Aside from the omega-3 fats, krill oil also contains astaxanthin, a carotenoid produced only by the microalgae Haematoccous pluvialis when its water supply dries up, forcing it to protect itself from ultraviolet radiation. It’s the algae’s survival mechanism — astaxanthin serves as a “force field” to protect the algae from lack of nutrition and/or intense sunlight.
There are only two main sources of astaxanthin—the microalgae that produce it, and the sea creatures that consume the algae (such as salmon, shellfish, and krill). Not only does natural astaxanthin carry potent antioxidant abilities, but as it turns out, it is also a powerful anti-inflammatory.
Astaxanthin suppresses a wide variety of inflammatory mediators—including tumor necrosis factor alpha, a major prostaglandin and a major interleukin, nitric oxide, COX-1 and COX-2 enzymes. Although it may take longer to produce noticeable effects than anti-inflammatory drugs like NSAIDs, it doesn’t result in the same dangerous side effects.9 On the contrary, it has a wide range of “side benefits.” Research indicates it may be of therapeutic value in as many as 100 health conditions, as well as having close to 50 different beneficial pharmacological actions.10 Could the natural presence of astaxanthin in krill oil be one of the factors, in addition to the phospholipids, as to why it is absorbed more effectively, is easier on the stomach and has superior health properties than fish oil?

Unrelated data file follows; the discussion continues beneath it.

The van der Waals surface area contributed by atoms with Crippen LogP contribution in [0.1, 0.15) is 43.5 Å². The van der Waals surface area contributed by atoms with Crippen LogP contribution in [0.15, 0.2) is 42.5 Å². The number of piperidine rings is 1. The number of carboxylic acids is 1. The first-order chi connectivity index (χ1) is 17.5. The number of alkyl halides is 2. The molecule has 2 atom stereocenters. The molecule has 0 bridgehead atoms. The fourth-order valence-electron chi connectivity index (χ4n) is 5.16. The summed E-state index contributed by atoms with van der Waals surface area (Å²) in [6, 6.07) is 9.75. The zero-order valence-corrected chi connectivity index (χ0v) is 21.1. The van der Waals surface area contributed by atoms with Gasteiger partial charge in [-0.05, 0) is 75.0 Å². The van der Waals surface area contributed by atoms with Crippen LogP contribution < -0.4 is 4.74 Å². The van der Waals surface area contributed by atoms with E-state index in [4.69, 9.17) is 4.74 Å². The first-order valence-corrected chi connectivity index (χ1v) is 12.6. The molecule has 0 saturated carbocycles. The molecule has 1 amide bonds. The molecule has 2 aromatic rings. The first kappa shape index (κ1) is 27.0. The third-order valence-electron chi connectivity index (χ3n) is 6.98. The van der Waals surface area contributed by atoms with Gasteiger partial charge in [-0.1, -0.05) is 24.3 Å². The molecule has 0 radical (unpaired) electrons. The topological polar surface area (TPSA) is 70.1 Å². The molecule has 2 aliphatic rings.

Many experts, including Dr. Mehmet Oz, cardiothoracic surgeon11, author12, talk show host, and commentator for The Dr. Oz Show13, have made the switch from fish oil to krill oil, as research suggests it is the superior choice for high-quality, animal-based omega-3 fats. The primary drawback with fish oil is its susceptibility to oxidation (rancidity), which can occur at any point during the processing, or after you open the bottle. Omega-3 fats are extremely fragile and are prone to be damaged by oxygen, which can radically reduce their health benefits and even make them damaging to your body.
Dr. Moerck, an expert on omega-3 fats, explains:
“There are a number of ways in which fish oil can be processed. One is by just simply squeezing the fish — in some cases with cod liver oil to actually remove the livers from the cod — and then remove the oil from those by classical mechanical techniques. In some cases, to get the last few ounces of oil out of the fish, they use solvents, or they use fish oil as a solvent by taking fish oil that’s already been processed, using it as an extraction method to get more fish oil out. Every time fish oil is subjected to contact with oxygen, however, it starts going rancid. It starts oxidizing.”
This is important to realize, because taking a cheap, poor-quality, rancid fish oil will do you more harm than good, and Dr. Moerck estimates that 25-50 percent of fish oils on the market are rancid. At least one study has determined that adding the antioxidant astaxanthin to fish oil reduces its susceptibility to oxidation while making its immunomodulatory properties more potent. This is the precise reason why I have been recommending you get your omega-3 fats from krill oil instead of fish oil, because it has astaxanthin already built in and is therefore far less susceptible to oxidation!